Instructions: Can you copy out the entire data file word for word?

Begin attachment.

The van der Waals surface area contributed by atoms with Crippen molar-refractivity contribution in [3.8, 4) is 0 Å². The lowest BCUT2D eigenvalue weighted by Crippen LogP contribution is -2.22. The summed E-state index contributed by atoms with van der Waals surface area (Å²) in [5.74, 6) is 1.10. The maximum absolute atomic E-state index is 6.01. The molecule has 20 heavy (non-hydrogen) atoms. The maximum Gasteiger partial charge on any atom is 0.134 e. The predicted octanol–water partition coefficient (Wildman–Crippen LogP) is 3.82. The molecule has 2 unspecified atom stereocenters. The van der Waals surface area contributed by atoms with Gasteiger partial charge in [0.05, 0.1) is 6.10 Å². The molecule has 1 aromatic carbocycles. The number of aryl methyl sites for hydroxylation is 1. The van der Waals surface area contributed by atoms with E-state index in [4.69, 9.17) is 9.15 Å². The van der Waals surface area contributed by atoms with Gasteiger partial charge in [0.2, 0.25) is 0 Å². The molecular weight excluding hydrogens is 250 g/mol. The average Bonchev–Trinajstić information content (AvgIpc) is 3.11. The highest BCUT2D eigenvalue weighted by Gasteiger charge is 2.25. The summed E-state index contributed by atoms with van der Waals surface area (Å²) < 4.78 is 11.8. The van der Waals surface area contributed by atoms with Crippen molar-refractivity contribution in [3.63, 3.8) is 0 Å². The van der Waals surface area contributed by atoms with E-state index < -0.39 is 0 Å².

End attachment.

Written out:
The van der Waals surface area contributed by atoms with Crippen molar-refractivity contribution in [3.8, 4) is 0 Å². The lowest BCUT2D eigenvalue weighted by Crippen LogP contribution is -2.22. The summed E-state index contributed by atoms with van der Waals surface area (Å²) in [5.74, 6) is 1.10. The maximum absolute atomic E-state index is 6.01. The molecule has 20 heavy (non-hydrogen) atoms. The maximum Gasteiger partial charge on any atom is 0.134 e. The predicted octanol–water partition coefficient (Wildman–Crippen LogP) is 3.82. The molecule has 2 unspecified atom stereocenters. The van der Waals surface area contributed by atoms with Gasteiger partial charge in [0.05, 0.1) is 6.10 Å². The molecule has 1 aromatic carbocycles. The number of aryl methyl sites for hydroxylation is 1. The van der Waals surface area contributed by atoms with E-state index in [4.69, 9.17) is 9.15 Å². The van der Waals surface area contributed by atoms with Gasteiger partial charge in [0.2, 0.25) is 0 Å². The molecular weight excluding hydrogens is 250 g/mol. The average Bonchev–Trinajstić information content (AvgIpc) is 3.11. The highest BCUT2D eigenvalue weighted by Gasteiger charge is 2.25. The summed E-state index contributed by atoms with van der Waals surface area (Å²) < 4.78 is 11.8. The van der Waals surface area contributed by atoms with Crippen molar-refractivity contribution in [3.63, 3.8) is 0 Å². The van der Waals surface area contributed by atoms with E-state index < -0.39 is 0 Å².